"The Alcayde" will be given its first regular performance tomorrow evening in Brattle Hall before an audience of Pi Eta graduates. The rehearsals this week have put the piece in smooth running order, and a full dress rehearsal with the orchestra will be held this afternoon.
The opera is of a distinctly Spanish type, both in general atmosphere and musical composition. The first act takes place in Seville, and the second act in the gypsy camp outside the city. Mr. Edward E. Rose, who has had charge of the production, has paid special attention to the chorus work this year, and their dances and marches will form a distinct feature.
The plot is of a rather more substantial character than that of most light operas. Don Manuel, the young and handsome Alcayde of Seville, is desperately in love with Farina, an orphan maid of lowly birth. As Farina is the ward of the Grand Inquisitor of Seville, it becomes necessary for Don Manuel to ask the consent of that pompous functionary before pressing his suit. The Inquisitor, however, has designs of a nuptial nature on Farina himself, and to put his rival out of the way he shows Don Manuel a prenuptial contract made with a fierce Moorish chieftain when the present Alcayde was but an infant. By this agreement Don Manuel is to wed the Moorish prince Kazooka on attaining his majority, and it is on his twenty-first birthday that the action of the play takes place.
The Alcayde vows he will never marry his bride-elect, and resolves to make way with himself. He his deterred from this proceeding, however, by the appearance of the gypsy Carlos, who, on learning of the state of affairs, makes the suggestion that Don Manuel and he change clothes and henceforth accept each other's fortunes. This course is carried out.
The Grand Inquisitor meanwhile loses no time in pressing his suit with Farina, and to end Don Manuel's hopes, shows her the compact with the Moor. But Farina has no love for her artful guardian, and when Don Manuel, in the guise of Carlos, the gypsy, makes love to her, she readily accepts him, and the pair plan an elopement.
At this stage the Moorish princess and her fierce brother, Abu Abdela, appear upon the scene to claim, in accordance with the ancient contract, the young Alcayde, Don Manuel. The Grand Inquisitor is unable to produce Don Manuel, at which Abu flies into a terrible passion, and makes things extremely unpleasant for Seville's chief magistrate.
Just as Farina and Don Manuel, still in the disguise of Carlos, are about to elope, the Inquisitor pounces upon them, and puts a stop to proceedings in short order by locking up the supposed gypsy.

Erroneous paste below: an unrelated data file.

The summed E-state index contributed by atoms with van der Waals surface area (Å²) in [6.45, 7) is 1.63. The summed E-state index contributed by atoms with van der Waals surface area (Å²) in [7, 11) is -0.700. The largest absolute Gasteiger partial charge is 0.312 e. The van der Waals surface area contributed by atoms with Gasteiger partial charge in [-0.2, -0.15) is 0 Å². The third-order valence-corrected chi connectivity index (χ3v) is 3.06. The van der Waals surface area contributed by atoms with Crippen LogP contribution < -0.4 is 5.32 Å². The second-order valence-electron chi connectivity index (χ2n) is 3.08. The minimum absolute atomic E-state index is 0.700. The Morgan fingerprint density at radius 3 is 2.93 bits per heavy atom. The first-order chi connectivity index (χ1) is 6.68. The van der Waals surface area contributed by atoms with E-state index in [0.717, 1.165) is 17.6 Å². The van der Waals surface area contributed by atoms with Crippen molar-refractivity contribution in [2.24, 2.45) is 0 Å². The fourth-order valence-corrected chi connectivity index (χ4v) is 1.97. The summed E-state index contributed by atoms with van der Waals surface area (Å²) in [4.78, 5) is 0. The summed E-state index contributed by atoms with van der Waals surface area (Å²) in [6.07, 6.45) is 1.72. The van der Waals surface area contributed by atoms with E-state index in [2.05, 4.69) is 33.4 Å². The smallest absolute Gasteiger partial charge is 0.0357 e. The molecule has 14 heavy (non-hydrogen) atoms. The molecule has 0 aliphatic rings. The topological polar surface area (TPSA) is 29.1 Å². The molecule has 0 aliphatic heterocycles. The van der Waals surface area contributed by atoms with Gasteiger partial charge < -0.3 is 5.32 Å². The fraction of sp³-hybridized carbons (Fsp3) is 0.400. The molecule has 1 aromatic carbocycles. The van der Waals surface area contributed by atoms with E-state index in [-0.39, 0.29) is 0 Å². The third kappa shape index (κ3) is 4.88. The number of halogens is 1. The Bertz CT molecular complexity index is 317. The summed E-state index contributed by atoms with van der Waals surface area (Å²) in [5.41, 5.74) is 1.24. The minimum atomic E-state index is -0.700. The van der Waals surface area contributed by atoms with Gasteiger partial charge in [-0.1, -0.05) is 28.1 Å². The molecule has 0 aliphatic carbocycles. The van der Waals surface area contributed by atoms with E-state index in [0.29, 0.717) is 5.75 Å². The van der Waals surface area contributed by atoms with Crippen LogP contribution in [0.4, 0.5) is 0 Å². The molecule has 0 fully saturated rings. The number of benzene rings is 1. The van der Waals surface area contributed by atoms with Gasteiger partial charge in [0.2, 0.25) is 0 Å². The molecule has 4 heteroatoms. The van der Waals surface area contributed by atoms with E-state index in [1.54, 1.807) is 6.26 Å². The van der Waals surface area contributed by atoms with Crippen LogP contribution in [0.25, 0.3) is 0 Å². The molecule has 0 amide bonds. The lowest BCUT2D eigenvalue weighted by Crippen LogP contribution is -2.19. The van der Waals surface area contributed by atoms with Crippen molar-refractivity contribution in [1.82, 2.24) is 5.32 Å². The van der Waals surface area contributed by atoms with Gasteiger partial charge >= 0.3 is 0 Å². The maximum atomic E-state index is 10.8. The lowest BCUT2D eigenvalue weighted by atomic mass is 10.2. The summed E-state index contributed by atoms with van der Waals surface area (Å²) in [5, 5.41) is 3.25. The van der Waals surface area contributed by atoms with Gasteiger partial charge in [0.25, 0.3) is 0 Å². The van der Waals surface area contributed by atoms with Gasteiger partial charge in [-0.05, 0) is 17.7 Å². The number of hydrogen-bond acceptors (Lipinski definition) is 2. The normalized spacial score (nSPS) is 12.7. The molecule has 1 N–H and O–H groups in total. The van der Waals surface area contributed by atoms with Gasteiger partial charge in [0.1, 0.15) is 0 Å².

Abu Abdela returns to press matters with unhappy Grand Inquisitor, who as a last extreme produces the disguised Alcayde as the real Don Manuel, and bids the preparations for the wedding proceed. At this juncture the appearance of the drunken Carlos, in the garb of the Alcayde, makes matters all the more complicated and intricate.
In spite of the ever-watchful Inquisitor, Don Manuel, still disguised as Carlos, succeeds in eloping with Farina, and the pair make their way to the gypsy camp. More complications ensue, when the pseudo Carlos announces his intention of marrying Farina. Preparations for the wedding at length are made, when suddenly Gitana, the wife of the erring Carlos, and his not over-amiable mother-in-law appear, and makes matters extremely interesting for the gypsy.
The Grand Inquisitor gets into no end of hot water with the fierce Moor and his disappointed sister, Kazooka, and it takes much diplomacy to finally straighten matters out. The exchange of clothes between Don Manuel and Carlos, which has been the cause of so much trouble, is at length discovered.
In the final denouement, the fierce Abu Abdela, at the point of the sword, makes the Grand Inquisitor take Kazooka for his bride, much to the stately official's chagrin, while Gitana and her mother lead off poor Carlos by the ears. The ending, like that of all comic operas, is, of course, most happy, and Don Manuel, the virtuous Alcayde finally wins the hand of the orphan maid, Farina.
The cast of characters is as follows:
Don Bertram Del Fandango, Grand
Inquisitor of Seville, a stern and pompous functionary, Norman H. White L. S.
Don Manuel de Mendoza, Alcayde of Seville, noble of birth, but meek of manner, E. W. Rich '97.